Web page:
11 November 2020

Let's stop glamourising 'tiny houses', and demand better access to housing

| Zoya Patel
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Tiny house

‘Hipster caravan’: ‘tiny houses’ are under 37 square metres and are usually transportable (but may take the form of a converted shed). Photos: Supplied.

If you head out to the display village for Ginninderry in north Canberra, you can check out Mini-G, the tiny house display that is there as an example of the developer’s commitment to “different housing choices and ways of living”.

But is there really as much ‘choice’ in the tiny house movement as proponents like to think?

It’s been a little over a decade since the ‘tiny house’ movement surged in popularity in the US and trickled across to Australia. The transition of middle-class people to living in smaller dwellings became glamourised by hipsters and their Instagram accounts in the aftermath of the Global Financial Crisis, and soon became the subject of many blogs and documentaries.

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The choice to live in a house smaller than 37 square metres (the official definition of a ‘tiny house’) has been pitched as an ethical choice to minimise our impact on the environment, and to move away from the capitalist obsession with possessions. It’s also seen as a way to own a home despite being unable to afford an ordinary-sized home due to inaccessible property prices.

But despite the cute branding and the many adorable designs of ‘tiny houses’, it’s all just smoke and mirrors disguising the fact that this isn’t a brand new movement towards a different way of life – it’s just another way of exiling the poor to caravan parks while dismissing the real issue of unaffordable housing.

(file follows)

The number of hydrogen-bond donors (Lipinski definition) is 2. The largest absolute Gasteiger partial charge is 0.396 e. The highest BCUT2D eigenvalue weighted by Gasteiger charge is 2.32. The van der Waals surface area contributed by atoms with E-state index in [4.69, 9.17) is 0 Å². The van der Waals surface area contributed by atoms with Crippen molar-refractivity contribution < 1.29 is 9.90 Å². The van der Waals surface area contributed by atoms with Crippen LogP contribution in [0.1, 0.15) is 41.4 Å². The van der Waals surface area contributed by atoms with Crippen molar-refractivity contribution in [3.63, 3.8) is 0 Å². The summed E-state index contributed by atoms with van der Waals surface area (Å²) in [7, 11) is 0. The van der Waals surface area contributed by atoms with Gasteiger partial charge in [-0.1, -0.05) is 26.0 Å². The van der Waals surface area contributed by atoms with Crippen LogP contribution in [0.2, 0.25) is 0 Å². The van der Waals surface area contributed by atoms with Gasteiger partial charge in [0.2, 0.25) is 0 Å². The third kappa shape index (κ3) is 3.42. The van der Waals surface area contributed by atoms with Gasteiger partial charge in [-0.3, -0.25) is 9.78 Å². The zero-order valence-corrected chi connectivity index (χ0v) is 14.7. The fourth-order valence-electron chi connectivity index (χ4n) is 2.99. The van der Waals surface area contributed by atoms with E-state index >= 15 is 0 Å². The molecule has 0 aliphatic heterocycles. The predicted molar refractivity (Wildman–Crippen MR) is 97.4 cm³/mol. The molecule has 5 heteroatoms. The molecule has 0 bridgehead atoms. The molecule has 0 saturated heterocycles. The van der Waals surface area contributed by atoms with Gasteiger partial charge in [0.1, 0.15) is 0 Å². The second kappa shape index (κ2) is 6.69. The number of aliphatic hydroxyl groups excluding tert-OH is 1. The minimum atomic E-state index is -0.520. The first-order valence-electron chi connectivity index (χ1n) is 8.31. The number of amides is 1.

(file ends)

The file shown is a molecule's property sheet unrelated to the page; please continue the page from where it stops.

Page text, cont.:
Shipping container to house

Is the movement to tiny houses perpetuating inequity?

Really, there’s no significant difference between a caravan and a tiny house, other than the aesthetic. They’re both small, often portable dwellings that allow the occupant to live on a smaller plot of land, either rented from the landowner or purchased as a lot.

But where caravan parks are acknowledged to often be the last resort for individuals and families locked out of the housing market due to price, tiny houses are pitched as a cool, hip way to live to a generation equally unable to crack into homeownership.

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Tiny houses offer the middle class who find themselves facing the reality that they won’t be able to afford a home in the suburbs, the way that previous generations did, with a pathway into insecure and cramped accommodation that feels less distasteful than rolling into a caravan park. Where the latter still bears the stigma of the lower class, the tiny house has the necessary window dressing to disguise the inequity at play.

Yes, smaller house sizes help reduce our impact on the environment, but this is achieved more easily through higher density housing, not large swathes of tiny, single-storey houses without efficient plumbing and power.

Let’s call a spade a spade (or a caravan a caravan, as the case may be), and not be sold the lie of a tiny house as fashionable way to transition to inequity.

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HiddenDragon7:58 pm 12 Nov 20

“The choice to live in a house smaller than 37 square metres (the official definition of a ‘tiny house’) has been pitched as an ethical choice to minimise our impact on the environment, and to move away from the capitalist obsession with possessions. “

When the majority of Davos attendees and assorted other Great Reset spruikers are living in tiny houses, that line might be taken seriously – in the meantime, it looks a lot like another case of ” do as I say, not as I do”.

Hidden Dragon,
That is not remotely relevant nor meaningful.
The fact that some rich people, live like rich people has exactly zero to do with how climate change should be addressed or how housing choices could be improved.

Chewy, do you know where or how Canberra residents can purchase land to live in a tiny house? (serious question, not fishing).

Can property developers zone and release land for tiny houses in Canberra?

No there is no such land available as a separate lease, although some of the newer areas have some blocks that are down in the 200m2 range.